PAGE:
A 50-year-old woman undergoes surgery to treat breast cancer. One month later, her oncologist reviews a CT of the chest, which reports enlarged mediastinal nodes. Additional testing via bone scan and PET scan are listed by the radiologist as "inconclusive."
On the basis of this testing, the oncologist diagnoses the patient with stage IV metastatic cancer. This diagnosis leads to eight rounds of chemotherapy followed by a referral to hospice. Eventually, almost as a fluke, when the patient consults another physician for anxiety, further testing is done, and it is revealed that the patient was cancer-free after the mastectomy.
There appear to be several failure points in the care and treatment of this patient. The first the lack of a second opinion. It is not clear whether the oncologist simply did not suggest a second opinion or affirmatively dissuaded the patient from seeking another opinion. Either way, with what was a devastating and fatal diagnosis, it would have benefited the patient from confirming the oncologist’s opinion.
Secondly and potentially of greater importance, the essence of the diagnosis was in the radiological testing, including the bone scan and PET. An "inconclusive" finding should have resulted in another radiological opinion on the films and possibly a repeat of the testing. The stakes were too high to simply call it without confirmation. The oncologist left himself open to criticism in not going all the way to confirm the diagnosis.
There is also a second CT scan, the report of which has the radiologist calling for correlation by biopsy of the mediastinal tissue. The suggestion was also not followed up by the oncologist, which is a major risk management issue. The oncologist might have thought that the radiologist simply was hedging, but once the suggestion is out there, the oncologist has to be right. This is a classic situation faced by physicians in which a consultant makes a suggestion for further testing that the referring physician feels is not necessary. Once the suggestion is out there, the failure to follow the suggestion and then being wrong creates a high degree of liability in front of a jury for the oncologist.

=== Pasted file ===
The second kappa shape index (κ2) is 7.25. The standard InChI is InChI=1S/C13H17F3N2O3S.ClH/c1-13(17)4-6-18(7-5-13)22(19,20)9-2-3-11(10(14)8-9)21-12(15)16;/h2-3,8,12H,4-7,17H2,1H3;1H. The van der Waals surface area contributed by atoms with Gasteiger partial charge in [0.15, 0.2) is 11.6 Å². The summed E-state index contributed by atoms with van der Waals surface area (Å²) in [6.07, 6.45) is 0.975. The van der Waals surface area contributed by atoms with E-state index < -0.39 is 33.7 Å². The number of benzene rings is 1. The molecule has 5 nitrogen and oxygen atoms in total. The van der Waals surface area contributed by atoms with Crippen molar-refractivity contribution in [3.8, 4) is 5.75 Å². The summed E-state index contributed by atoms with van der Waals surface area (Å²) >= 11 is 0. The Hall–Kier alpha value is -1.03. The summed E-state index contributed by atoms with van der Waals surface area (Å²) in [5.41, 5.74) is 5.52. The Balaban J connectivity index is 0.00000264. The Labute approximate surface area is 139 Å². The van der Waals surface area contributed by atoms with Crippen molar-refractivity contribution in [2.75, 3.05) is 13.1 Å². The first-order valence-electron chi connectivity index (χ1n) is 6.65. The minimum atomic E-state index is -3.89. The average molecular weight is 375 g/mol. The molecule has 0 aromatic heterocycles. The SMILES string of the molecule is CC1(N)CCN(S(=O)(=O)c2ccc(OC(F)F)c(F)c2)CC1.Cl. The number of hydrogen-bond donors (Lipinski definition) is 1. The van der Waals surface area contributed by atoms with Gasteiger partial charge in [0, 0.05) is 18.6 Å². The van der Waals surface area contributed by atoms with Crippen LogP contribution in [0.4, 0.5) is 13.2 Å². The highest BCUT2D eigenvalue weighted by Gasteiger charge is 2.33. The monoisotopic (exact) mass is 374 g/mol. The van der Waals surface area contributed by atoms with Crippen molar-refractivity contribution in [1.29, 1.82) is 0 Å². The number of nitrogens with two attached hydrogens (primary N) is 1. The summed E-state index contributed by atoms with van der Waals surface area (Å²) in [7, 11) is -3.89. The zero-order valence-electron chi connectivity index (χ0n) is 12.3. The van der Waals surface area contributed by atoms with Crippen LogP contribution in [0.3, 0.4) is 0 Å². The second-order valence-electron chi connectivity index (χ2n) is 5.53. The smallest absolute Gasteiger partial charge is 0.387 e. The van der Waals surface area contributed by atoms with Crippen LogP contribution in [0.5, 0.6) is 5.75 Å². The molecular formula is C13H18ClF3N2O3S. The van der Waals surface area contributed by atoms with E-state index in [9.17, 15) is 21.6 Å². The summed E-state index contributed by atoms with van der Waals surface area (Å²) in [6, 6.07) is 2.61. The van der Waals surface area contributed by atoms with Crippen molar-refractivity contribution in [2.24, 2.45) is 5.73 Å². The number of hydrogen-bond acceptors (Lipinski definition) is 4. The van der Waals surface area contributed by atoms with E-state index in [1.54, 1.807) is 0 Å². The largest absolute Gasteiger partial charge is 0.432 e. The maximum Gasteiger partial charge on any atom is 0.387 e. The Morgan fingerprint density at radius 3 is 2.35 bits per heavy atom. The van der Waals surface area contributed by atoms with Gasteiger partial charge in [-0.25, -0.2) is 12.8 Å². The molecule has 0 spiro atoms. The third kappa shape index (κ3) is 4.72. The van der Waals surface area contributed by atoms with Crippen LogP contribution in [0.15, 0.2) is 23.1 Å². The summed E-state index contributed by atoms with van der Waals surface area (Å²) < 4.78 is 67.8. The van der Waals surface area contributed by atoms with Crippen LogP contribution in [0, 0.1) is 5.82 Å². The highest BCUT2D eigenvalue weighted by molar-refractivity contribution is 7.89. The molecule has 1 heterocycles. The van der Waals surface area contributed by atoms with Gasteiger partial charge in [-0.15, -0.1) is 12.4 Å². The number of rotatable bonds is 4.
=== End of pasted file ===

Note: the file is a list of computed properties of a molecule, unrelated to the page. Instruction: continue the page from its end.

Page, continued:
This particular patient also spent a large amount of time in a hospice program because she believed that she was dying. She gave away possessions and, according to the report, lost her hair, health, job, and insurance due to the chemotherapy and diagnosis. Although the defendant oncologist passed away prior to trial, an argument might have been made by counsel that the patient required the chemotherapy treatment regardless to ensure the cancer did not return. In point of fact, this therapy ultimately might have contributed to the positive outcome. Regardless, the patient spent a long time believing that she had a fatal disease when she did not, which is clearly compensable in the court system.
What mitigates the damages in this case is that juries sometimes look at these fact patterns differently than other cases. In essence, the jury feels that in the end, the patient should be happy to not have the disease as opposed to other cases in which the patient was told they were healthy and actually were suffering from a serious condition. Usually those cases involve patients who wrongly believe that they are sick for a week or a month as opposed to the extended time this patient had that belief.
The defendant’s insurance company also was helped by the jurisdiction. In the courts of this particular state, pain and suffering claims are limited to $250,000 by a statutory cap. This amount is not the same as in other places where seven figure damages for pain and suffering are common. It is also somewhat surprising that the whole case revolved around emotional and physical damages. It would be common for plaintiffs in these cases to sue for the money damages of lost income, expenses, etc. The amount of these damages is unusual; in many places, the amount of money would be significantly more.
The bottom line: Be sure or as sure as one can be in the practice of modern medicine. There is a natural tendency, particularly by experienced physicians, to rely on their diagnostic acumen and experience. This case also demonstrates that one can be liable not only for failing to diagnose, but also for over-diagnosing.
24th Judicial District Court, Victoria County, TX. Case No. 12-2-72769-A.